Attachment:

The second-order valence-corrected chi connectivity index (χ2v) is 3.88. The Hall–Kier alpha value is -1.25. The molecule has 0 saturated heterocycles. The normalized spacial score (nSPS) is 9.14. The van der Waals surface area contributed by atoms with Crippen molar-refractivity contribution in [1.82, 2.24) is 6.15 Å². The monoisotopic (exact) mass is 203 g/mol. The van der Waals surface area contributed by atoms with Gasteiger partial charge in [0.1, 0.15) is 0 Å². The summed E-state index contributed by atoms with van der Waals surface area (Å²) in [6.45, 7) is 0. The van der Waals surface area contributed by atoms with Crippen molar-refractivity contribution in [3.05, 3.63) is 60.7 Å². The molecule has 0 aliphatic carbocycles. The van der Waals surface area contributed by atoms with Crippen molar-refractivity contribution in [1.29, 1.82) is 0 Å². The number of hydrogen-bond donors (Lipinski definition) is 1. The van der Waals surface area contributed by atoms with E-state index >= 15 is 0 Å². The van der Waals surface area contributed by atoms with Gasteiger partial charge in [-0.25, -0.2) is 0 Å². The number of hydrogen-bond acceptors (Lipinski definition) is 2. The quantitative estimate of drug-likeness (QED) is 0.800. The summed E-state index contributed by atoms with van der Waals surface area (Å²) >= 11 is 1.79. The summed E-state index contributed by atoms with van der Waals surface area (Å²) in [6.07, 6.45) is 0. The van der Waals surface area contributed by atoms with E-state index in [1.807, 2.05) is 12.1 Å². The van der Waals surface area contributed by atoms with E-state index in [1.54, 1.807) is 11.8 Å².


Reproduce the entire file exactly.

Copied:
The second-order valence-corrected chi connectivity index (χ2v) is 3.88. The Hall–Kier alpha value is -1.25. The molecule has 0 saturated heterocycles. The normalized spacial score (nSPS) is 9.14. The van der Waals surface area contributed by atoms with Crippen molar-refractivity contribution in [1.82, 2.24) is 6.15 Å². The monoisotopic (exact) mass is 203 g/mol. The van der Waals surface area contributed by atoms with Gasteiger partial charge in [0.1, 0.15) is 0 Å². The summed E-state index contributed by atoms with van der Waals surface area (Å²) in [6.45, 7) is 0. The van der Waals surface area contributed by atoms with Crippen molar-refractivity contribution in [3.05, 3.63) is 60.7 Å². The molecule has 0 aliphatic carbocycles. The van der Waals surface area contributed by atoms with Crippen molar-refractivity contribution in [1.29, 1.82) is 0 Å². The number of hydrogen-bond donors (Lipinski definition) is 1. The van der Waals surface area contributed by atoms with E-state index >= 15 is 0 Å². The van der Waals surface area contributed by atoms with Gasteiger partial charge in [-0.25, -0.2) is 0 Å². The number of hydrogen-bond acceptors (Lipinski definition) is 2. The quantitative estimate of drug-likeness (QED) is 0.800. The summed E-state index contributed by atoms with van der Waals surface area (Å²) >= 11 is 1.79. The summed E-state index contributed by atoms with van der Waals surface area (Å²) in [6.07, 6.45) is 0. The van der Waals surface area contributed by atoms with E-state index in [1.807, 2.05) is 12.1 Å². The van der Waals surface area contributed by atoms with E-state index in [1.54, 1.807) is 11.8 Å².